Just one Harbour Porpoise

 Suspicions of two!

 Definitely two!

More Hoglets

Since I last posted we have had two more Hoglets in the garden, taking the total to six, and we are hoping that we have now managed to rescue them all! The second Hoglet (no. 6) was with it's mother and sadly we had to take it in because it was woefully under weight. Both Hoglets have gone to the lovely Jean and hopefully they will put weight on and be able to get back to the wild in the Spring!

 Hoglet No. 6

We still have at least one large Hedgehog coming to feed every night, but it has turned cold of late, so how long it will be visiting I'm not sure. We think it is the mother of our six Hoglets and she looks large and healthy, so when it's time for her to get her head down I don't think she'll have any problems.

Saturday, 27 October 2018

Hoglet Update

Hoglet number 4 scuppered my birding plans for this morning, but it was worth it to rescue another wee fella, or wee girl should I say as she is a female! Somewhere between midnight and one o'clock this morning our security light went on and off a couple of times and I guessed it was just the wind, but due to the fact that we had rescued three small Hedgehogs in recent days I thought I would get up and have a look.

I shone my head torch on to our mini meadow through the back door and there on the edge of the grass was another Hoglet! I went out and collected the wee girl, weighed her (240g) and placed her in the cat carrier with bedding, food and water. This is becoming a habit! A quick text to my good friend Terry and he arranged for me to take it in the morning to a lovely lady called Jean who cares for Hedgehogs.

Jean's set up was impressive, and she has basically converted her conservatory in to a Hedgehog hospital. She has banks of keeping boxes full of Hogs and there must have been 20-30 Hedgehogs in her remarkable care. Jean weighed her and she was 300g, more than I thought, but again far too light to hibernate for the winter. Jean asked us for a name for the Hoglet, just to make it easier for her records rather than recording Hedgehog 32YRT50, or something similar, so I named her Gail after my Gail!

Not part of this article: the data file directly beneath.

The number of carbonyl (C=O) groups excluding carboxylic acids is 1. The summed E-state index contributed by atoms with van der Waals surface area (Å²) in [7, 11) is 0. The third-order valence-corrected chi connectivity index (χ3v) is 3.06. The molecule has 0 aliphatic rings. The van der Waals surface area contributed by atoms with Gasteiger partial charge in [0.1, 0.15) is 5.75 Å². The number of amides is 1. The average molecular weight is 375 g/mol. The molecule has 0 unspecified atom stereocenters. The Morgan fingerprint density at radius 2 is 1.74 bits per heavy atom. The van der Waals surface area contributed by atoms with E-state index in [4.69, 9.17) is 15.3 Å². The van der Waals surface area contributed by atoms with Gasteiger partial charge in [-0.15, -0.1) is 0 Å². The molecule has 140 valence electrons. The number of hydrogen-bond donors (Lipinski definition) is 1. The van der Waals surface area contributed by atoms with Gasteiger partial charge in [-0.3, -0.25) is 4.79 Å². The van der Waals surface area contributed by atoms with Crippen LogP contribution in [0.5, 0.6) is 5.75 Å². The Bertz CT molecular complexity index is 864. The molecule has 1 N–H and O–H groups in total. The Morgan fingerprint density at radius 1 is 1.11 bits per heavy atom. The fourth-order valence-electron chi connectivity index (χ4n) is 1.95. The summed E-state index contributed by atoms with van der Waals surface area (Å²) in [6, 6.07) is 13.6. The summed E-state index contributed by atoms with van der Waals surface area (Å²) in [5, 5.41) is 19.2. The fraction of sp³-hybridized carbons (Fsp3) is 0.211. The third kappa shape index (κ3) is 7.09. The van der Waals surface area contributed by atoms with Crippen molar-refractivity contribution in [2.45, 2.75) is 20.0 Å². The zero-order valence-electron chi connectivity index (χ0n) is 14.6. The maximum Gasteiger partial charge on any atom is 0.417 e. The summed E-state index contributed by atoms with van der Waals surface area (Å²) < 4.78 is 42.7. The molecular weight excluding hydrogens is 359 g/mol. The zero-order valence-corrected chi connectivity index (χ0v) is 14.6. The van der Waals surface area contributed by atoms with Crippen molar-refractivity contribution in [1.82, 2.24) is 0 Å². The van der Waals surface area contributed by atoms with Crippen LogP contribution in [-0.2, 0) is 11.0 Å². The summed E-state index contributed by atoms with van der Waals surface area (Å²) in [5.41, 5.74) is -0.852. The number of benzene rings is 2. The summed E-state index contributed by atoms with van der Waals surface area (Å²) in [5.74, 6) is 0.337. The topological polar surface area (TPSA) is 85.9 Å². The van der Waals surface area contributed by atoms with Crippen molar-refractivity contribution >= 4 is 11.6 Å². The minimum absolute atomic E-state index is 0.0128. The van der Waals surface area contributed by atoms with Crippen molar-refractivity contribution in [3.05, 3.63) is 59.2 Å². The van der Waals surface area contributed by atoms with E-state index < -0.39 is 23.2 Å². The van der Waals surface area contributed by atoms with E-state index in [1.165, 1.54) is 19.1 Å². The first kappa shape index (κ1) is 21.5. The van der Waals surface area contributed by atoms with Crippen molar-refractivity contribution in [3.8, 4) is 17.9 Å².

Gail 'the Hedgehog'

I was surprised at the number of ticks on her and Jean expertly removed at least five and placed her in a keeping box with one of her brothers/sisters, the Hoglet from our garden that Terry took to Jean yesterday. Jean said that she would keep us informed of her progress, so we just need to hope that she responds well and puts on weight. She certainly was a feisty little lady, so I remain hopeful.

I've rescheduled my birding for tomorrow, but it won't be an early start as I have four days of wintering bird surveys next week the length of breadth of the northwest with some very early starts!

Friday, 26 October 2018

Hoglets

Over the past six days it has been quite a saga with young Hedgehogs in our garden. I've rescued three Hoglets in six days! Last Saturday (20th) evening I went out to the beer fridge in the garage to procure another bottle of real ale, and just next to the back door step was a Hoglet feeding on some food I had spilled when putting some hedgehog food out earlier.

I feed the Hedgehogs in my garden every night, and at the moment I am getting at least one large individual every night just after it has gone dark. I am also getting the same or another just before it becomes light. This Hoglet looked small, too small in fact to survive hibernation, so I made a quick call to my good friend Terry who is involved in caring for Hedgehogs. Terry acts as coordinator locally for hedgehog rescue and he has a number of people that he homes hedgehogs with who look after them over the winter.

They are kept awake, by keeping them warm, over winter and fed to reach a weight where it is safe to release them in the Spring. To survive hibernation Hedgehogs as a general rule need to weigh 600g, if they try and hibernate weighing less than this then it is unlikely that they will wake up, passing away in their sleep because they don't have enough reserves.

At the end of the winter the rescued Hedgehogs are released in enclosures where they are re-nocturnalised (if there is such a word), before being released at a safe release site.

Terry said that if I could hatch the Hoglet he would call the following day and collect it. I went back out and it had gone. However, later on just before I went to bed I went out with a torch and searched my garden and found it on a small grassy area. Terry called the following day and collected it; Hoglet number one!

 This is Hoglet number one before it was settled in for 
the night.

This is the wee fella in the morning prior to us 
changing its bedding.

On Tuesday (23rd), I was err, going out to the beer fridge and noticed a Hoglet feeding on the food that I had put out. So once again, I picked it up and took it indoors. Another text to Terry and the following day he called and collected it.

After the second Hoglet we realised that it was highly likely that they were both from the same late litter, and in fact Terry later found out from the carer that they were brother and sister and this latest Hoglet weighed 240g. Hoglet number two!

It was raining last night so I had put the hedgehog food and water under cover in the feeding station I have made, and once again I was going out for a fine bottle of real ale, when I noticed yet another Hoglet in the feeding station. I brought the little chap indoors, weighed it, and at 250g it was again too small to survive hibernation. I made it comfortable in our cat basket with a bed, food and water and once again sent a text to Terry. Hoglet number three!